thyssenkrupp joins forces with Make Architects to create Harrods escalator system with Art Deco and Edwardian flourishes.

Photos courtesy of Make Architects

Harrods, Europe’s largest and arguably most upscale department store, has stood out as a beacon of quality and tradition since it opened in 1834 in Knightsbridge, London. Every detail in every corner of the 90,000-m2 store aims to reflect its rich history, yet also provide modern conveniences, such as escalators, upon which shoppers have come to rely.

When renovating its grand entrance escalator hall on Basil Street, designed by J.L. Harvey and completed in 1939, the store saw a unique opportunity to revisit the historic charm that helped build its reputation. The task was to prove escalators could move people efficiently, while still cutting a dashing figure. In conjunction with Make Architects, thyssenkrupp Elevator delivered a striking, bespoke system that cloaks modern engineering in Art Deco and Edwardian elegance. Part of a US$24.6-million store overhaul, the escalator project began in January 2016 and was delivered in November 2016. Sixteen new escalators replaced units installed in the 1980s. They traverse a height of 35 m to serve all seven floors.

Make drew inspiration from Harrods archives. The firm elaborates:

“Layers of post-1930s refurbishments were stripped away to reveal the original features, and new contemporary interpretations of the materials and finishes have been applied to complement the Art Deco design, concentrating on the themes of permanence, longevity and elegance.

“The simple move to flip the configuration of escalators, thereby mirroring their previous position, has resulted in better circulation and clear sightlines to upper and lower floors, opening up the grand entrance and enticing people into the halls. Lightwells located on the second- and fourth-floor landings follow their original 1930s design, and have been restored to provide glimpses of the store all the way from the new, lower contemporary menswear department to the new glass dome that replaced the 1980s roof light.”

Make said original metal and glasswork from the 1930s was recovered and incorporated, along with original chandeliers and one replica chandelier. A large, elaborate chandelier designed by American artist Dale Chihuly hangs in the triple-height entrance hall. The walls and floors were redone in white and black marble quarried and cut in Italy. Architects carefully selected each block and slab to cover some 500 m2. 

The escalators were manufactured by thyssenkrupp in Germany, with the new metalwork fabricated in Hong Kong and China. Preserved metal and glass pieces were worked on by London-area restoration specialists. Escalators and their cladding components came together at facilities on the outskirts of London before being transported to Knightsbridge.

The 1930s were not the only period in which the architects found inspiration. Taking a cue from the building’s Edwardian façade, they proposed a striking copper and bronze cladding for the escalator balustrades, which provided an elegant and period-appropriate covering for the modern engineering underneath.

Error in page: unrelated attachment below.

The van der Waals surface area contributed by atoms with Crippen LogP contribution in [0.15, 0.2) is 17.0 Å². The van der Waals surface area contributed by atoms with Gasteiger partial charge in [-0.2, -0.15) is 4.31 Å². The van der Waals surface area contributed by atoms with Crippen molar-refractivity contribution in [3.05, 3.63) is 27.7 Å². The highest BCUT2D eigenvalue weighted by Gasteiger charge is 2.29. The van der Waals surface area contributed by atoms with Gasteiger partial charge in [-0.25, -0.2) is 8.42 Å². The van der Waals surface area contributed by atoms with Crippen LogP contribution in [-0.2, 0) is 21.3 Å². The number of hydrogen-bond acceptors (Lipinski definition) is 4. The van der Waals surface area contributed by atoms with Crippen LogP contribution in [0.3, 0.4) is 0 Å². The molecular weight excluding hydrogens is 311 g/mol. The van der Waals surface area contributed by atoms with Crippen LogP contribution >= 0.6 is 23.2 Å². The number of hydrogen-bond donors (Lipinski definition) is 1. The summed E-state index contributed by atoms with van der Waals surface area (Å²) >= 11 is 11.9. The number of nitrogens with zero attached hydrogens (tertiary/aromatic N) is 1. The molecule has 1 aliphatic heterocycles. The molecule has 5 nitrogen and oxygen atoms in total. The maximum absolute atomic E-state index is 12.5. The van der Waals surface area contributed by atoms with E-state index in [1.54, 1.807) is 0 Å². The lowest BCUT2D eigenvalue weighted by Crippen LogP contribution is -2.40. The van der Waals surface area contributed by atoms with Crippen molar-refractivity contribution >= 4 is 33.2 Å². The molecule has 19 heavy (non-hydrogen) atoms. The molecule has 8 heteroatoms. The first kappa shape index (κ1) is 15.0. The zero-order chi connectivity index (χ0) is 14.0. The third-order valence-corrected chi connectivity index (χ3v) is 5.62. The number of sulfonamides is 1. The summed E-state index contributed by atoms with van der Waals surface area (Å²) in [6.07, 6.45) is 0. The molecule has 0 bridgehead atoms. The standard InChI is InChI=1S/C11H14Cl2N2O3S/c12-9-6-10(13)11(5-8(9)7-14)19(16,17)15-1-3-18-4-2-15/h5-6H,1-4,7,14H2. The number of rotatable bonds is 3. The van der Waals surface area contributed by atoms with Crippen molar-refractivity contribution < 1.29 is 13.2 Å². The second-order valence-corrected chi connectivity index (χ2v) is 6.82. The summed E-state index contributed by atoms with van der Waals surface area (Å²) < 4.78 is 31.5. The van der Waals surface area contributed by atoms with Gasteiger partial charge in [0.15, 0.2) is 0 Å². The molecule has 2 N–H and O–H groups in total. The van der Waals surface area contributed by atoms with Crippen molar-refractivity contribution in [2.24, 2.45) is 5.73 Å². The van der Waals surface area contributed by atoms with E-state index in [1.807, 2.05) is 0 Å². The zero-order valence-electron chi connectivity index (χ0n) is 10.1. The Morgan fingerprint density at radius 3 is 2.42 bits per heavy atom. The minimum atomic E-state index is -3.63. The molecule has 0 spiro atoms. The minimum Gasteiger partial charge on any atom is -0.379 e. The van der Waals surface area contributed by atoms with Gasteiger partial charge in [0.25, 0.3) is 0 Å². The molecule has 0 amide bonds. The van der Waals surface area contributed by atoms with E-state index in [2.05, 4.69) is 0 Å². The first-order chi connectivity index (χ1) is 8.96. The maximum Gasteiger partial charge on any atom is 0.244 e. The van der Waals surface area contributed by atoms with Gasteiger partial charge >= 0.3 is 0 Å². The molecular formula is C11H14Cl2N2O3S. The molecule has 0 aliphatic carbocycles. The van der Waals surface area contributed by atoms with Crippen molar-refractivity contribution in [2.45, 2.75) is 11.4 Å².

Harrods and Escalators: A Heady Combination

Harrods has a long history of influence in fashion but perhaps a lesser-known reputation for its innovation in escalators. In November 1898, Harrods opened England’s first “moving staircase,” which proved to be such a heady experience that many visitors got a brandy after their first ride to calm them down.

One hundred years later, in 1998, Harrods debuted the Egyptian escalator (in a different part of the store than the Art Deco escalators). Designer William George Mitchell called it his masterpiece, and, shortly after completion, it was placed on the National Heritage List for England, underscoring its cultural significance.

The Latest in Escalator Fashion

The most recent project involved upgrading the escalators’ design, as well as their technology and safety. The installation process proved daunting: All escalators had to be lifted from the street, over the building and down through a skylight on a tight schedule. Street closures and customer disturbances had to be minimized, so the entire process had to be wrapped up in two weekends. A skilled engineering team oversaw a smooth installation, but some extra primping was in store for these units — and an additional four months were set aside to provide sufficient time for handcrafting their unique cladding.

“We took factory-fresh escalators and, soon, they were being welded and covered with fixtures and fittings,” Craig Scaddan, senior project manager at thyssenkrupp Elevator, explains.

“The end result is absolutely fantastic.”

The sleek lines of copper bronze handiwork by Evans Turner are not only eyecatching ornamentation, but also cleverly hide the lighting and sprinklers, much like the hood hides the engine of a car. “After the project was completed, I took my wife to see the finished article. She was very impressed by the escalators, but she was also very impressed by the handbag department,” Scaddan jokes.

A Final Touch of Inspiration

With the cladding, the escalators have become another key sculptural element in Harrods, and another reason to visit the store. The Harrods escalator hall reveals how detailing can add a final touch to help make cities more imaginative and vibrant. Instead of focusing on just practicality, technology can be integrated into urban life without sacrificing aesthetics. Sometimes, it may even enhance them. Today, Harrods continues to set precedents in style and mobility, including through the new escalator system.

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